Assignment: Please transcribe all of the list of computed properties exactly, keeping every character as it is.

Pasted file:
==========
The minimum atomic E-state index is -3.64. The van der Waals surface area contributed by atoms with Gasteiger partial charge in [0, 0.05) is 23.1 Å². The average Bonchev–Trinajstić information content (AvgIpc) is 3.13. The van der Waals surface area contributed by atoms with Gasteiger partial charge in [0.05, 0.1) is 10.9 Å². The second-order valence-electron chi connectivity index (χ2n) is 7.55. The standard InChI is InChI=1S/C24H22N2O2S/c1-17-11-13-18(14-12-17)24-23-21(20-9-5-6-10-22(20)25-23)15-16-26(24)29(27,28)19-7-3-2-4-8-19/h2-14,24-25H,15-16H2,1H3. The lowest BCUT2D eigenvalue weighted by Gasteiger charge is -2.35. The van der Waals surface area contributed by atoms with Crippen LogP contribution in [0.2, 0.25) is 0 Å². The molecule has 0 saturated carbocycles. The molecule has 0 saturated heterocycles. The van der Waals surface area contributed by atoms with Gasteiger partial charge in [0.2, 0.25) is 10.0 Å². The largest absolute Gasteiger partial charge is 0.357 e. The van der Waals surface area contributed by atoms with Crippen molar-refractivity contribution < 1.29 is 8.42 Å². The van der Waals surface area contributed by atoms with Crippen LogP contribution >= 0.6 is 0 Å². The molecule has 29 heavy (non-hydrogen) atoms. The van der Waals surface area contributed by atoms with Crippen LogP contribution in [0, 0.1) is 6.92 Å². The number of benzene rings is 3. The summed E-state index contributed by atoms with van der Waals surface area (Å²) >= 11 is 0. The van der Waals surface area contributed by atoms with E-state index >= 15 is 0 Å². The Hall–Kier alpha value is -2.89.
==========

The minimum atomic E-state index is -3.64. The van der Waals surface area contributed by atoms with Gasteiger partial charge in [0, 0.05) is 23.1 Å². The average Bonchev–Trinajstić information content (AvgIpc) is 3.13. The van der Waals surface area contributed by atoms with Gasteiger partial charge in [0.05, 0.1) is 10.9 Å². The second-order valence-electron chi connectivity index (χ2n) is 7.55. The standard InChI is InChI=1S/C24H22N2O2S/c1-17-11-13-18(14-12-17)24-23-21(20-9-5-6-10-22(20)25-23)15-16-26(24)29(27,28)19-7-3-2-4-8-19/h2-14,24-25H,15-16H2,1H3. The lowest BCUT2D eigenvalue weighted by Gasteiger charge is -2.35. The van der Waals surface area contributed by atoms with Crippen LogP contribution in [0.2, 0.25) is 0 Å². The molecule has 0 saturated carbocycles. The molecule has 0 saturated heterocycles. The van der Waals surface area contributed by atoms with Gasteiger partial charge in [0.2, 0.25) is 10.0 Å². The largest absolute Gasteiger partial charge is 0.357 e. The van der Waals surface area contributed by atoms with Crippen molar-refractivity contribution < 1.29 is 8.42 Å². The van der Waals surface area contributed by atoms with Crippen LogP contribution >= 0.6 is 0 Å². The molecule has 29 heavy (non-hydrogen) atoms. The van der Waals surface area contributed by atoms with Crippen LogP contribution in [0, 0.1) is 6.92 Å². The number of benzene rings is 3. The summed E-state index contributed by atoms with van der Waals surface area (Å²) >= 11 is 0. The van der Waals surface area contributed by atoms with E-state index >= 15 is 0 Å². The Hall–Kier alpha value is -2.89.